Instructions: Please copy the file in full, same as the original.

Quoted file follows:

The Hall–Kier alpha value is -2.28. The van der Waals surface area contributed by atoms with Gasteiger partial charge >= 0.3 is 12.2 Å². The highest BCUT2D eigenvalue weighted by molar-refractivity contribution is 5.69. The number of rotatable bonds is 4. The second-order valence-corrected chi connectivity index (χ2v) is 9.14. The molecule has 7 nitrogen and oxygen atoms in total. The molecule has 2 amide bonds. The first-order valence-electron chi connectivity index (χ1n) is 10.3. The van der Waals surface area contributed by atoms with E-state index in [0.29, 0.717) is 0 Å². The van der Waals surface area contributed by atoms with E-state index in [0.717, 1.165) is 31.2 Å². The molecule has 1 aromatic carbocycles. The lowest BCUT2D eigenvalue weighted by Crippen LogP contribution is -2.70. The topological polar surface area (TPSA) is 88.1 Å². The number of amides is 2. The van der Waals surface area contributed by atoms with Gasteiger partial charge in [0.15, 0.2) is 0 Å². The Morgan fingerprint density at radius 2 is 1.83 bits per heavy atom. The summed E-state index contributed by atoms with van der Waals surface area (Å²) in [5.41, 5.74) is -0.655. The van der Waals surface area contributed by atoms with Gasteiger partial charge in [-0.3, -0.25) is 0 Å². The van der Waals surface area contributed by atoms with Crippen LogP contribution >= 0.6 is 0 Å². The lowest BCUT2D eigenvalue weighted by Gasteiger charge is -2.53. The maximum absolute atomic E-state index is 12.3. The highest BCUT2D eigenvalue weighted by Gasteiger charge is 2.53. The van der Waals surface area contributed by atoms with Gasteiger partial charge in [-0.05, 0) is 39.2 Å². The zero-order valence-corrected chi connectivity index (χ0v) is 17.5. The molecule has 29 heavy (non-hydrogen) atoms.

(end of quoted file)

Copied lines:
The Hall–Kier alpha value is -2.28. The van der Waals surface area contributed by atoms with Gasteiger partial charge >= 0.3 is 12.2 Å². The highest BCUT2D eigenvalue weighted by molar-refractivity contribution is 5.69. The number of rotatable bonds is 4. The second-order valence-corrected chi connectivity index (χ2v) is 9.14. The molecule has 7 nitrogen and oxygen atoms in total. The molecule has 2 amide bonds. The first-order valence-electron chi connectivity index (χ1n) is 10.3. The van der Waals surface area contributed by atoms with E-state index in [0.29, 0.717) is 0 Å². The van der Waals surface area contributed by atoms with E-state index in [0.717, 1.165) is 31.2 Å². The molecule has 1 aromatic carbocycles. The lowest BCUT2D eigenvalue weighted by Crippen LogP contribution is -2.70. The topological polar surface area (TPSA) is 88.1 Å². The number of amides is 2. The van der Waals surface area contributed by atoms with Gasteiger partial charge in [0.15, 0.2) is 0 Å². The Morgan fingerprint density at radius 2 is 1.83 bits per heavy atom. The summed E-state index contributed by atoms with van der Waals surface area (Å²) in [5.41, 5.74) is -0.655. The van der Waals surface area contributed by atoms with Gasteiger partial charge in [-0.3, -0.25) is 0 Å². The van der Waals surface area contributed by atoms with Crippen LogP contribution >= 0.6 is 0 Å². The lowest BCUT2D eigenvalue weighted by Gasteiger charge is -2.53. The maximum absolute atomic E-state index is 12.3. The highest BCUT2D eigenvalue weighted by Gasteiger charge is 2.53. The van der Waals surface area contributed by atoms with Gasteiger partial charge in [-0.05, 0) is 39.2 Å². The zero-order valence-corrected chi connectivity index (χ0v) is 17.5. The molecule has 29 heavy (non-hydrogen) atoms.